The gospels suggest that the garment were removed after the Crucifixion had begun, though this is not how it is portrayed in art; Christ is shown on the cross without clothes. El Greco's disrobing is happening before the crucifixion. 
  The image on the right below is almost impossible to read; it is the disrobing of Christ by the Master of St Francis in the lower church, San Francesco, Assisi. I've included it because of the significance of this to the Franciscans - Francis, regarded as the second Christ,  cast off his clothes and returned them to his father. 

El Greco: Alte Pinakothek, Munich

  The detail of Mantegna's wonderful crucifixion on the right, below, shows the soldiers involved in the lottery for Christ's garments. I wonder how that board works?  I couldn't resist including the whole painting as well. 

Louvre, Paris

Christ is nailed to the cross

This part of the crucifixion procedure  is not described in any of the gospels, which meant that artists had to work out how it happened themselves. Juan de Flandes (left) goes for the logical option of nailing Christ to the Cross before it was lifted; Fra Angelico (right) has Christ being nailed on the already lifted Cross, less practical but artistically more dramatic and powerful. 

Kunshistorisches Museum, Vienna

San Marco, Florence

The raising of the cross
Another detail not referred to in the gospels, but on the basis that it must have happened it appears occasionally in art. This carving by Simon Maziére  (1714) comes from the cathedral at Chartres.

The vinegar and the the spear
Although the two incidents did not happen at the same moment, they are sometimes portrayed as if they did, particularly in very early images.
In Mark, Christ is given 'Wine mingled with  Myrrh'; in Matthew it is 'vinegar mingled with gall' but in neither case does he drink it. In Luke it is vinegar, offered at part of the Mockery of Christ. John gives more detail; the vinegar and hyssop are given on a sponge, just before the death of Christ. Once again, this is a reference from a psalm: They gave me also gall for my meat; and in my thirst they gave me vinegar to drink' (Ps 69 v 21)  

The image on the right below is interesting for a number of reasons. It is now in Switzerland, but is a manuscript of Irish origin, dating from around 750. Here the position of the two soldiers is reversed.  (The wound is invariably shown on the right side of Christ but that isn't going to happen here.) Notice also that the vinegar is offered in a cup, not a sponge. Sponges simply hadn't been heard of in eighth century Ireland.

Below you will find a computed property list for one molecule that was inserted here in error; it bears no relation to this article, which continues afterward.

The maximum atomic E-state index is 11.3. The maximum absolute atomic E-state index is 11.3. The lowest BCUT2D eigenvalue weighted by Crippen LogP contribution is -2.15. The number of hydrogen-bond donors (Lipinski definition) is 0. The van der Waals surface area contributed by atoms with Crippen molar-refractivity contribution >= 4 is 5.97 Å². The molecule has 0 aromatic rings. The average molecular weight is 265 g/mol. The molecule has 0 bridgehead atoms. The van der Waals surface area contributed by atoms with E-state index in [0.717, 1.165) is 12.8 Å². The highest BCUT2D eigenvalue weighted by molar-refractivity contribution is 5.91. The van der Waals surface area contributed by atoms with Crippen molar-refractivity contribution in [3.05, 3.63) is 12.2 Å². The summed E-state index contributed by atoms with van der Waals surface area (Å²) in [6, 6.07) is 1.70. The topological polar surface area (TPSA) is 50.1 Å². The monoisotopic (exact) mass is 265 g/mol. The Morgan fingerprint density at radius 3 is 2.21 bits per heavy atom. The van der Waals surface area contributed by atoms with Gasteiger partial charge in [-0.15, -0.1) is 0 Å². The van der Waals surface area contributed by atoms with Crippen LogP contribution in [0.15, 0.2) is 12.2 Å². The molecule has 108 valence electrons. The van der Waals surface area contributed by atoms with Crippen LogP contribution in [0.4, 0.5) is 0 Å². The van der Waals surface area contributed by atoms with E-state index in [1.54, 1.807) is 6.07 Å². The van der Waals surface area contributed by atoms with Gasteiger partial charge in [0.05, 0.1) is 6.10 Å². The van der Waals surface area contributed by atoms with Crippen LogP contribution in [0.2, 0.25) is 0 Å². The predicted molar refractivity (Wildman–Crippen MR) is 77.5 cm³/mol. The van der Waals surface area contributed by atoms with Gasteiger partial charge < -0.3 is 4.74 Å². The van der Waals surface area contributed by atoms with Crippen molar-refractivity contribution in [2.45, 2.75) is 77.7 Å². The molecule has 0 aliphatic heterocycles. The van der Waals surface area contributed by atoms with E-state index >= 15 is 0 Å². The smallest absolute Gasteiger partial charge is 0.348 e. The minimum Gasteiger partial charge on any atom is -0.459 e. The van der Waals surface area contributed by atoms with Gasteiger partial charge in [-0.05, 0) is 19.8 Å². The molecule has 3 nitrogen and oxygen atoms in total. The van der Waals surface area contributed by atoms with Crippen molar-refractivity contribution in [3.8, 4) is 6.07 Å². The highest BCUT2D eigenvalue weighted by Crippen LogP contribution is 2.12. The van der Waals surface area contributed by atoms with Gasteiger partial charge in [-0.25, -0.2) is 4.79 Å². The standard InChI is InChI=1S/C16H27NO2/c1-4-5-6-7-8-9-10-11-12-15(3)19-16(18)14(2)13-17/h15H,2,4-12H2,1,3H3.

The breaking of leg bones was supposedly intended to bring about the quick death of the victims, and John explains why the authorities were in a hurry to finish them off. Christ appears to be dead,  and the piercing with a spear is intended to confirm this. Again, there are questions about the veracity of this. Once more these are Old Testament references, to Genesis and/or Psalm 34, and Zechariah: 

In one house shall it be eaten; thou shalt not carry forth ought of the flesh abroad out of the house; neither shall ye break a bone thereof. (Genesis 12 v 46)
  Many are the afflictions of the righteous, But the LORD delivers him out of them all. He guards all his bones; Not one of them is broken"   (Psalm 34, 19 20)
And I will pour upon the house of David, and upon the inhabitants of Jerusalem, the spirit of grace and of supplications: and they shall look upon me whom they have pierced, and they shall mourn for him, as one mourneth for his only son, and shall be in bitterness for him, as one that is in bitterness for his firstborn. (Zechariah 12:10 )


Illumination from Syriac Rabbula Gospels, 586.

St Gall Gospel Book, Abbey of St Gall. 

The moment of death
The synoptics include dramatic accounts of events at the  moments leading up to Christ's death: earthquakes, the rending of the temple curtain, the opening of graves of followers of Christ, darkness over the Earth. John does not include these. These actions are difficult to include in crucifixion images, though the darkness, as described here by Mark, does give opportunities for dramatic backgrounds. 
   'And when the sixth hour was come, there was darkness over the whole land until the ninth hour.'  (Ch 15 v 33

Hans Baldung Grien
Staatliche Museen, Berlin

Anthony van Dyck
San Zaccaria, Venice

Crucifixion - page 1